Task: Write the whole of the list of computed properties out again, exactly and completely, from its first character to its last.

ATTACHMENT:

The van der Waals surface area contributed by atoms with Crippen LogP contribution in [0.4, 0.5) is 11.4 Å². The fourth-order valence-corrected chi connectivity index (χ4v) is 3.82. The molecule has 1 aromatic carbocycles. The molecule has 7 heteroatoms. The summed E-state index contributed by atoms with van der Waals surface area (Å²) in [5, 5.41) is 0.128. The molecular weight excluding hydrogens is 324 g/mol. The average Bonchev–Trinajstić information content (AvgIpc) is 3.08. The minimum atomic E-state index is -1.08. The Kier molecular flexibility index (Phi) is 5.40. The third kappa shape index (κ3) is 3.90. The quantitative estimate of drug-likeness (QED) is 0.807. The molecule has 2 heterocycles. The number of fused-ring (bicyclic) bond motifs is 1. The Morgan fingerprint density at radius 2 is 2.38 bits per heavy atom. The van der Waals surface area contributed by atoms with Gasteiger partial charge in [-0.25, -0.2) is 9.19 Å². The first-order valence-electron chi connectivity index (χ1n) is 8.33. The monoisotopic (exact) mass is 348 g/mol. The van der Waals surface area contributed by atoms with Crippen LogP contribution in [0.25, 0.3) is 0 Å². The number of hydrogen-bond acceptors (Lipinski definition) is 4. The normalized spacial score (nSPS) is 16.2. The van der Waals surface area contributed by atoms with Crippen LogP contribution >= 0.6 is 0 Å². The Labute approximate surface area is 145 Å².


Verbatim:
The van der Waals surface area contributed by atoms with Crippen LogP contribution in [0.4, 0.5) is 11.4 Å². The fourth-order valence-corrected chi connectivity index (χ4v) is 3.82. The molecule has 1 aromatic carbocycles. The molecule has 7 heteroatoms. The summed E-state index contributed by atoms with van der Waals surface area (Å²) in [5, 5.41) is 0.128. The molecular weight excluding hydrogens is 324 g/mol. The average Bonchev–Trinajstić information content (AvgIpc) is 3.08. The minimum atomic E-state index is -1.08. The Kier molecular flexibility index (Phi) is 5.40. The third kappa shape index (κ3) is 3.90. The quantitative estimate of drug-likeness (QED) is 0.807. The molecule has 2 heterocycles. The number of fused-ring (bicyclic) bond motifs is 1. The Morgan fingerprint density at radius 2 is 2.38 bits per heavy atom. The van der Waals surface area contributed by atoms with Gasteiger partial charge in [-0.25, -0.2) is 9.19 Å². The first-order valence-electron chi connectivity index (χ1n) is 8.33. The monoisotopic (exact) mass is 348 g/mol. The van der Waals surface area contributed by atoms with Crippen LogP contribution in [0.25, 0.3) is 0 Å². The number of hydrogen-bond acceptors (Lipinski definition) is 4. The normalized spacial score (nSPS) is 16.2. The van der Waals surface area contributed by atoms with Crippen LogP contribution >= 0.6 is 0 Å². The Labute approximate surface area is 145 Å².